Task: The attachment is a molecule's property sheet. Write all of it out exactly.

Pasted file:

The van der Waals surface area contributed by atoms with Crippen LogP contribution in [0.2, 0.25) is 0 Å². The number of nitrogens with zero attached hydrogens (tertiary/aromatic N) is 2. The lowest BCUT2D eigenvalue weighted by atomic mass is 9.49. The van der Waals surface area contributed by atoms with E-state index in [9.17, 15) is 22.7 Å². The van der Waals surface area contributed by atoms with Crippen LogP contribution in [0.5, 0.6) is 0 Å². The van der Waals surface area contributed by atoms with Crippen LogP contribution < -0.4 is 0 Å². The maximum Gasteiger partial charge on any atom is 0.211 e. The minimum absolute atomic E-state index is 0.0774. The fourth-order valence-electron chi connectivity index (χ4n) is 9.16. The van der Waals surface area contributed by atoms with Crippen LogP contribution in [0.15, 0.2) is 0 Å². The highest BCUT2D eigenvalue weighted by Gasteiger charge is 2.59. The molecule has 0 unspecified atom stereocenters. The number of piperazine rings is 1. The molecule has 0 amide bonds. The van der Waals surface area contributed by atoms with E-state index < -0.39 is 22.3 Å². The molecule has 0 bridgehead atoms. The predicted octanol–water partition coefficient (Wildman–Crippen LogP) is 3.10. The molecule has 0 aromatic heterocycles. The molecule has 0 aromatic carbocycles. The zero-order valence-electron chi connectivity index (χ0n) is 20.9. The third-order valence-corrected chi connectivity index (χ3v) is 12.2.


The van der Waals surface area contributed by atoms with Crippen LogP contribution in [0.2, 0.25) is 0 Å². The number of nitrogens with zero attached hydrogens (tertiary/aromatic N) is 2. The lowest BCUT2D eigenvalue weighted by atomic mass is 9.49. The van der Waals surface area contributed by atoms with E-state index in [9.17, 15) is 22.7 Å². The van der Waals surface area contributed by atoms with Crippen LogP contribution in [0.5, 0.6) is 0 Å². The van der Waals surface area contributed by atoms with Crippen LogP contribution < -0.4 is 0 Å². The maximum Gasteiger partial charge on any atom is 0.211 e. The minimum absolute atomic E-state index is 0.0774. The fourth-order valence-electron chi connectivity index (χ4n) is 9.16. The van der Waals surface area contributed by atoms with Crippen LogP contribution in [0.15, 0.2) is 0 Å². The highest BCUT2D eigenvalue weighted by Gasteiger charge is 2.59. The molecule has 0 unspecified atom stereocenters. The number of piperazine rings is 1. The molecule has 0 amide bonds. The van der Waals surface area contributed by atoms with E-state index < -0.39 is 22.3 Å². The molecule has 0 bridgehead atoms. The predicted octanol–water partition coefficient (Wildman–Crippen LogP) is 3.10. The molecule has 0 aromatic heterocycles. The molecule has 0 aromatic carbocycles. The zero-order valence-electron chi connectivity index (χ0n) is 20.9. The third-order valence-corrected chi connectivity index (χ3v) is 12.2.